Directory of U.S. Military Rockets and Missiles|
Appendix 4: Undesignated Vehicles
|Copyright © 2004-2005 Andreas Parsch|
The U.S. Army's PAM (Precision Attack Missile) and LAM (Loitering Attack Missile) are both part of the NetFires NLOS-LS (Non-Line-Of-Sight Launch System). They use the same infrastructure and support equipment and are therefore discussed together.
NLOS-LS, formerly known as Advanced Fire Support System and begun in 1997, is a DARPA/U.S. Army technology demonstration program for a new non-line-of-sight missile system to be used by the Army's new mobile FCS (Future Combat System). It uses a common vertical-launch CLU (Container Launch Unit) with integrated command and control equipment and 15 tubes for PAM and/or LAM. Both missiles are about 1.5 m (5 ft) long, have a diameter of 18 cm (7 in), and weigh around 45 kg (100 lb). The missiles use a low-G method of launch ("soft-launch") to minimize stress on the launch canister and vehicle. Both PAM and LAM are equipped with a GPS navigation system and a two-way datalink. With the GPS, the missile can be launched to a general target area with high precision, and the datalink enables targeting updates by any kind of forward observer, like e.g. surveillance UAVs, automatic sensors or forward personnel.
The PAM is armed with a large multi-mode warhead and is to be used primarily as an anti-armour weapon. It is powered by a novel variable-thrust solid-fueled rocket motor (by Aerojet General) and has a range of about 40 km (25 miles). The original specification called for a 60 km (37 miles) range, but that has been postponed to a future PAM development. PAM is equipped with a dual-mode UCIIR/SAL (Uncooled Imaging Infrared/Semi-Active Laser) seeker, including ATR (Automatic Target Recognition) technology. Therefore it can home on its target either autonomously or be guided to it by a forward laser designator.
The LAM will use extendible wings and a miniature turbojet engine for a cruise endurance of at least 45 minutes. Loitering time at 70 km (45 miles) distance will be about 30 minutes, and maximum range will be about 200 km (125 miles). It will be equipped with a LADAR (Laser Detection And Ranging) seeker and ATR (Automatic Target Recognition) logic to autonomously search and detect potential targets within a predesignated area.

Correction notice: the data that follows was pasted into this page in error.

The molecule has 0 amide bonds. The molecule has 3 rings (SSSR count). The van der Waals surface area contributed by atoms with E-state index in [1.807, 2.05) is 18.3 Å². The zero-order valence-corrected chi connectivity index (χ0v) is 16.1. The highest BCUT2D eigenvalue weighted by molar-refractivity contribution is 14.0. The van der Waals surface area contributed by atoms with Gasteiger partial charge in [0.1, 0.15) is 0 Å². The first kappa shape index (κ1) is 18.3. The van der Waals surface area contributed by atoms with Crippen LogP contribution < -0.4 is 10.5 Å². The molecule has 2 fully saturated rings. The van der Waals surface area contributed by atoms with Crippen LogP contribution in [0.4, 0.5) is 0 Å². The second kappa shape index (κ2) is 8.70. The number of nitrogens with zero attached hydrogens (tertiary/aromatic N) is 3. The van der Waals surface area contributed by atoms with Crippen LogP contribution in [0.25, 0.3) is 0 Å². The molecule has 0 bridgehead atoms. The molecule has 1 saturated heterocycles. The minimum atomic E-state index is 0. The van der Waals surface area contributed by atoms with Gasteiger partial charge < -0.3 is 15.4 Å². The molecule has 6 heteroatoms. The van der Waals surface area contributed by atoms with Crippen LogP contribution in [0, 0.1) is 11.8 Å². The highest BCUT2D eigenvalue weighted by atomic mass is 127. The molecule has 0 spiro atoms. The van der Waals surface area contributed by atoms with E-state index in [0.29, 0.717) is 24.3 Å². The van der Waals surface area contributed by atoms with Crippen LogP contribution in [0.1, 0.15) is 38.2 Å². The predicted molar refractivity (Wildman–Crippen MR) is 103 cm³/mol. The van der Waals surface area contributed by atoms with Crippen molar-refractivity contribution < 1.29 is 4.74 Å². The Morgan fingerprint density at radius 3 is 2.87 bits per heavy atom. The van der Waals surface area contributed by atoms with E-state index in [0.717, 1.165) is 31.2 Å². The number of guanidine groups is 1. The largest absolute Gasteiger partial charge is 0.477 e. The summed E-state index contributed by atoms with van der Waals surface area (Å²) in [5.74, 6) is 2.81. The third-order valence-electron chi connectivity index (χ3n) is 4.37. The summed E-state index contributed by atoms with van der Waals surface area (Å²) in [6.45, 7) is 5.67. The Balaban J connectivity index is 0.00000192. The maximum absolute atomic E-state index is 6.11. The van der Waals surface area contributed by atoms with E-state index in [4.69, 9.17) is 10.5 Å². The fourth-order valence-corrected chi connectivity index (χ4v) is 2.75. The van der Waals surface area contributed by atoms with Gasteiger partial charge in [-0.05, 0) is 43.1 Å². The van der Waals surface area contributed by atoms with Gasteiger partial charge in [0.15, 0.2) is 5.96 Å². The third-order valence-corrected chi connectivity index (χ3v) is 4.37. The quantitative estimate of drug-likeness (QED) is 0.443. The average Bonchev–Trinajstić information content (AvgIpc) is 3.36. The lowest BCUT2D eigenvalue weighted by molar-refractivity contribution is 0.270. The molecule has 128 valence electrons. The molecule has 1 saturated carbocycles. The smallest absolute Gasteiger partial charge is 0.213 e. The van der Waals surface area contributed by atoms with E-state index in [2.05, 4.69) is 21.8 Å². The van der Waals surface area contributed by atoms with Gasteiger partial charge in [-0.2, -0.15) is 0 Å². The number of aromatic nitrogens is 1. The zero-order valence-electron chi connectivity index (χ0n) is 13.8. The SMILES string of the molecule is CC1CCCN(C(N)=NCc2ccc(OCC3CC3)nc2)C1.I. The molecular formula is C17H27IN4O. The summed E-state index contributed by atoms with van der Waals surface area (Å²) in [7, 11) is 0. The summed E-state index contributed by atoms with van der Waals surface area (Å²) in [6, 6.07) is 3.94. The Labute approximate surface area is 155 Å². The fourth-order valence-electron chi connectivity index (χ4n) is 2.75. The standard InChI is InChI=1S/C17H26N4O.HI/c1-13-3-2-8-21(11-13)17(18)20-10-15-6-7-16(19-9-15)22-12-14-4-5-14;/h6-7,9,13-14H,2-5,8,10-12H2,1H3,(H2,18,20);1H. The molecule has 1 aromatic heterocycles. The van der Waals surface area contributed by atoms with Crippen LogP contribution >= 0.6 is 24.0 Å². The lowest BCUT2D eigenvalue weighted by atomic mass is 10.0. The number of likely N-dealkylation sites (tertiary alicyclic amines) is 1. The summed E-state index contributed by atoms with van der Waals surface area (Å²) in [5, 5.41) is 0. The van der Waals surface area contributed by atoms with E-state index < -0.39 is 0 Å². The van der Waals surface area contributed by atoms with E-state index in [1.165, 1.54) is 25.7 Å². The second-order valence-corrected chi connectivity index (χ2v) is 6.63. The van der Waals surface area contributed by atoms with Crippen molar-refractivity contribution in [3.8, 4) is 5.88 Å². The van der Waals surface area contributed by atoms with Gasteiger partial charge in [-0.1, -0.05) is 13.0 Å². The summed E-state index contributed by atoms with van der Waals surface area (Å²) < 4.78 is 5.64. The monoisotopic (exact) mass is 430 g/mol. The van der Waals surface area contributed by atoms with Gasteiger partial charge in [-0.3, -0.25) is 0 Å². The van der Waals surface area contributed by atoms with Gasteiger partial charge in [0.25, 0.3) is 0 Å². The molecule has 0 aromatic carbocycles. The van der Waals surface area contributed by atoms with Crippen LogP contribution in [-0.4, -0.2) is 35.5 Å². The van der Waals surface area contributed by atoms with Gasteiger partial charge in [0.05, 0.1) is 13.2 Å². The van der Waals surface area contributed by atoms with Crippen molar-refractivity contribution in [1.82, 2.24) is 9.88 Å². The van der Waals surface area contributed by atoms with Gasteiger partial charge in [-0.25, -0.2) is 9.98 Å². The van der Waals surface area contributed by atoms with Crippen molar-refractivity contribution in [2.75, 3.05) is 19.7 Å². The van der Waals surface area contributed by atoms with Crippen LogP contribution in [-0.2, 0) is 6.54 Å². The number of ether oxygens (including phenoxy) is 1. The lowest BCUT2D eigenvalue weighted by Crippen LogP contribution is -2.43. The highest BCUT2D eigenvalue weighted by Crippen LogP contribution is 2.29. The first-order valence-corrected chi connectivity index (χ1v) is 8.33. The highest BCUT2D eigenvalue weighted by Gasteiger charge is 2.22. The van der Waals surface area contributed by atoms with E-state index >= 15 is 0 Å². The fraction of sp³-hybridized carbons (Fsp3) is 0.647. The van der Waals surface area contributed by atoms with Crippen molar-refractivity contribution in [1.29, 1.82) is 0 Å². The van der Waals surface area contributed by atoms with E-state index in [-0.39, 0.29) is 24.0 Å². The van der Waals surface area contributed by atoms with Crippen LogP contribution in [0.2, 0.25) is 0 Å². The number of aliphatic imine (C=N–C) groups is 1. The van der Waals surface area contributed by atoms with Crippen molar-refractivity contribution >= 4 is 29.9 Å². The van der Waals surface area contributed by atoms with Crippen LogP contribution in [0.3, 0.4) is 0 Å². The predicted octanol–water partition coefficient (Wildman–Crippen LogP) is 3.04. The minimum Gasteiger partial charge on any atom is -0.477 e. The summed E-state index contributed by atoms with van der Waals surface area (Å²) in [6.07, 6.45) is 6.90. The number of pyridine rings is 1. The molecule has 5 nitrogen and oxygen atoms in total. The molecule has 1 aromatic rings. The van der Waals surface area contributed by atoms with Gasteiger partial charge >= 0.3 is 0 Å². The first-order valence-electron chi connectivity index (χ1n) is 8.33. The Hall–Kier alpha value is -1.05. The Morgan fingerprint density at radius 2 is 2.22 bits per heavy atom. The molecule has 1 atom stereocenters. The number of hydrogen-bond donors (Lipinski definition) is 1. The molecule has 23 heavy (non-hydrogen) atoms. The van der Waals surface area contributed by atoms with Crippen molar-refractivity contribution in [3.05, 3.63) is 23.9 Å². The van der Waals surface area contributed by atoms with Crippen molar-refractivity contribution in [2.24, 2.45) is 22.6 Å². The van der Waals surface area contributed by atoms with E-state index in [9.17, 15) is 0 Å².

|Image: Lockheed Martin||Image: Raytheon|
|Lockheed Martin LAM||Raytheon PAM|
The first Raytheon LAM test vehicle flew in June 2002, and Lockheed Martin's LAM design first flew in November that year. The first Raytheon PAM flight test occurred in November 2002, followed by a second one in May 2003. In the same month, Lockheed Martin and Raytheon formed Netfires LLC, a joint-venture company to manage the Netfires program. Testing continued through 2003, and in March 2004 Netfires LLC was awarded an SDD (System Development and Demonstration) contract by DARPA. Raytheon will develop PAM, while Lockheed Martin is responsible for LAM.
Note: Data given by several sources show slight variations. Figures given below may therefore be inaccurate!
Data for PAM, LAM:
|Length||1.5 m (5 ft)|
|Diameter||18 cm (7 in)|
|Weight||45 kg (100 lb)|
|Range||40 km (25 miles)||200 km (125 miles)|
|Propulsion||Variable-thrust solid-fueled rocket||Turbojet|
 Raytheon Website
 Lockheed Martin Missiles and Fire Control Website
 GlobalSecurity.org Website
Back to Directory of U.S. Military Rockets and Missiles, Appendix 4